In the absence of the redoubtable Son Wan Ho, still out with an injured knee, the Koreans were forced to enlist the services of Heo Kwang Hee against Kantaphon Wangcharoen, who broke away from 15-all in the very even first game, to notch a 21-17, 21-17 win in one minute less than his mixed doubles compatriots had taken. Wangcharoen was never headed off in the second game, where he led from start to finish, with Heo coming within striking distance only at 11-12.
The Koreans pulled one back when their men's doubles duo of Min Hyuk Kang and Kim Won Ho staged a rearguard action to score over Tinn Isriyanet and Kittinupong Kedren at 19-21, 21-17, 21-14, in a match that failed to score the heights. The Koreans were in danger of losing the tie when the Thais closed to 17-18 in the second game, but they kept their cool to close it out, and were not troubled in the decider.
The 2-1 tie score for Thailand set the stage for Intanon's heroine act that propelled her nation into the penultimate round, to be played on Saturday. It will be recalled that the Thai squad had ended runners-up to Japan in the prestigious Uber Cup held in Bangkok last year, with multiple-time former champions China and Korea having to remain content with bronze medals.
As for the China-Denmark clash, the matches were interesting without being compelling. It was a foregone conclusion that the powerful host nation would win the tie, but it remained to be seen what would be the margin of victory. A lot of punters would have plumped for a 3-0 scoreline, but Axelsen denied the Chinese a clean sweep.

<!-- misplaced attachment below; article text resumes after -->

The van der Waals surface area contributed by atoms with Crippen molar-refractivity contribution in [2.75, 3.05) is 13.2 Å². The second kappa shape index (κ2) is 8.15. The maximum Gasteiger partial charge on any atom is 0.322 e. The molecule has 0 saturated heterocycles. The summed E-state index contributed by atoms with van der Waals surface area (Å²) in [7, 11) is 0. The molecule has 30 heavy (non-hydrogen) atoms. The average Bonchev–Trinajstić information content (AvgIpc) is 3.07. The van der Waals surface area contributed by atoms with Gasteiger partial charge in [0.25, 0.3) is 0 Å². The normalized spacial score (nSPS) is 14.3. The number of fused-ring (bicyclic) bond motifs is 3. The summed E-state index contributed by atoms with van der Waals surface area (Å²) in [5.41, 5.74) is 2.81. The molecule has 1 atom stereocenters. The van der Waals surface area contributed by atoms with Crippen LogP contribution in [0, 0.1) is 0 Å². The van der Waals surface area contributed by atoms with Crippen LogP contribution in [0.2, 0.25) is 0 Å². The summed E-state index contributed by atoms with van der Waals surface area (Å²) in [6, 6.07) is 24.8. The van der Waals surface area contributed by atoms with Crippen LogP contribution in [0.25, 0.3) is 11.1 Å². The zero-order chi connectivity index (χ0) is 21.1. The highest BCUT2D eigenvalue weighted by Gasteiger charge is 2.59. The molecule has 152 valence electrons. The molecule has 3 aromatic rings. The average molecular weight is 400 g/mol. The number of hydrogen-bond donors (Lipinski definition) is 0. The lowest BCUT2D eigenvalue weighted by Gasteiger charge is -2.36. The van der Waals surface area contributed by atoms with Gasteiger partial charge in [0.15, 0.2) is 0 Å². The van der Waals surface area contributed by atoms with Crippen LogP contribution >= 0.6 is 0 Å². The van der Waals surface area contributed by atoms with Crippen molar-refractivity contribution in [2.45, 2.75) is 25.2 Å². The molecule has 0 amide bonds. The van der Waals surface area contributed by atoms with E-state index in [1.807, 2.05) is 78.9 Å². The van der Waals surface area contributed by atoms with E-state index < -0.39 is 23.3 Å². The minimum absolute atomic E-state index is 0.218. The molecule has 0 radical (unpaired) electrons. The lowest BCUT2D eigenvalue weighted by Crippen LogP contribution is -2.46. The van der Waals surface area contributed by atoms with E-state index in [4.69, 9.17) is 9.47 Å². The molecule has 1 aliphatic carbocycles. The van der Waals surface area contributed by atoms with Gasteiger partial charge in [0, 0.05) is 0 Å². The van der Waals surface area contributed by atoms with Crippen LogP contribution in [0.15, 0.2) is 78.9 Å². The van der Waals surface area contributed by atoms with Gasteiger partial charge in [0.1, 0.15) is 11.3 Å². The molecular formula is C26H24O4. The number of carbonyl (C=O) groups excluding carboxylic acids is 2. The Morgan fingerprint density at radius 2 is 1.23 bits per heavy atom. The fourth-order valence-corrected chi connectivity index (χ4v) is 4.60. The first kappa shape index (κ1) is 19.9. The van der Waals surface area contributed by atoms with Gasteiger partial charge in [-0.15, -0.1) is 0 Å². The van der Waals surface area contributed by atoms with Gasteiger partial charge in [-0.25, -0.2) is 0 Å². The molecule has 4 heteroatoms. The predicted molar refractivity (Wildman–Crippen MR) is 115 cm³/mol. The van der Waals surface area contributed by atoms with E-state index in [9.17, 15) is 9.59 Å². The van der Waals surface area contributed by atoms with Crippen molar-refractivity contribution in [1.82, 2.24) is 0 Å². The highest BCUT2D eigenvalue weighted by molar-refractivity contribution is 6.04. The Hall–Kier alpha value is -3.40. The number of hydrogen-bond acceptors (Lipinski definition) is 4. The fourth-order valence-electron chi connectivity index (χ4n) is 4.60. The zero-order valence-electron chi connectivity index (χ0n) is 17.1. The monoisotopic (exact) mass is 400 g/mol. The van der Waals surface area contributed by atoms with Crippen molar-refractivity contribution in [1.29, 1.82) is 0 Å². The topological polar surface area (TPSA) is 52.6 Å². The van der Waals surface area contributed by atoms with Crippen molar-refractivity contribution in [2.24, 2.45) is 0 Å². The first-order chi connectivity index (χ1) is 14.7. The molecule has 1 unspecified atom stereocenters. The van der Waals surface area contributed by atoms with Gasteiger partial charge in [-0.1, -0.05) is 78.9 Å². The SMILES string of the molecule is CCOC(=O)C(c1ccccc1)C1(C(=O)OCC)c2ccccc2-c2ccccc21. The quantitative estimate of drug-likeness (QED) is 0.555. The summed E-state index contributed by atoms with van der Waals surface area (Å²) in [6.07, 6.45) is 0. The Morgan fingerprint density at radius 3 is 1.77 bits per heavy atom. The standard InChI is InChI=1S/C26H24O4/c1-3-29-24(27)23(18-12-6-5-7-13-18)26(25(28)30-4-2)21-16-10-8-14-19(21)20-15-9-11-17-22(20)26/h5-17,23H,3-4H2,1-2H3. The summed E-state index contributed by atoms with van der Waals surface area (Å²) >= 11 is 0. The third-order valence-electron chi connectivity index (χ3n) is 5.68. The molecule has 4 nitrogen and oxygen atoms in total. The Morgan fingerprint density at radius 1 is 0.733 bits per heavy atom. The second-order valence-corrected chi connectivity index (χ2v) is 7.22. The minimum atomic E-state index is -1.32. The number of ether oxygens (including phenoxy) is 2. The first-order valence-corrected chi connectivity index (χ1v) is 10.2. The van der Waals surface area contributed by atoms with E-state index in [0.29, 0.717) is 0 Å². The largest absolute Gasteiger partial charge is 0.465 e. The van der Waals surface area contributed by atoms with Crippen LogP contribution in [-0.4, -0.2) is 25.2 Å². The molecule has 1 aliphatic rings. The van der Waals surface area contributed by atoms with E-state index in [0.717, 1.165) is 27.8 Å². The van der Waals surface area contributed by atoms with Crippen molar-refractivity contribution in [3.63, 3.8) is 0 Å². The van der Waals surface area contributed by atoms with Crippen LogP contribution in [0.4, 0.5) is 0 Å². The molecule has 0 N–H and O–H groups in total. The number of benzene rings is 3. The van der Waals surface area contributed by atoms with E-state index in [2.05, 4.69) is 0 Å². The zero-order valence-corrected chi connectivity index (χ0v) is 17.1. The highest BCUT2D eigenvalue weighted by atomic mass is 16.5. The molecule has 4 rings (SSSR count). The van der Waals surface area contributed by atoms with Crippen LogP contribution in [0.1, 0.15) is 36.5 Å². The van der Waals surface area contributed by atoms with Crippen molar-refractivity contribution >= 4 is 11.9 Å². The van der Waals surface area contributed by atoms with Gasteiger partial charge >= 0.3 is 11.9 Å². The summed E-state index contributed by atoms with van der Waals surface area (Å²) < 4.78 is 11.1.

Mathias Christensen and Sara Thygesen put up a game fight in the opening duel against the World No 1 mixed doubles team, Zheng Siwei and Huang Yaqiong, and even wrested the first game before fading to a 21-19, 11-21, 13-21 loss in three minutes over the hour mark. It is stating the obvious to say that Zheng and Huang were right on top in the second and third games.
After Axelsen had brought his team back on level terms with that memorable win over Chen Long, the reigning world champions, Li Junhui and Liu Yuchen were given the task of subduing the best of Europe, in the form of Kim Astrup and Anders Skaarup Rasmussen; and they did the job with minimal fuss at 21-18, 21-16 in 54 minutes.
The 21-year-old World No 3, Chen Yufei, took the court against Mia Blichfeldt, ranked no 21; and took a shade over three-quarters of an hour to settle the pretensions of the Dane, exactly the same age, by a 21-16, 21-17 scoreline. Yufei stepped on the gas pedal after 12-all in the second game, and left her Danish antagonist trailing in her wake, for her fourth victory over Blichfeldt in five meetings.
In the remaining two quarter-finals on Friday, second-seeded Japan will play Malaysia, while a slightly chastened Chinese Taipei, smarting from the group-stage defeat of their spearhead, Tai Tzu Ying, at the hands of An Se-young, will take on the higher ranked Indonesia, seeded in the 3/4 bracket.
The Japanese will be odds-on favourites to sweep past Malaysia, but the Indonesians may not have matters all their way against the Taiwanese, for whom Tai and World no 3, Chou Tien Chen, will play a vital role. It would be only the doubles strength of the Indonesians that could take them through, but the end-result is far from being a given.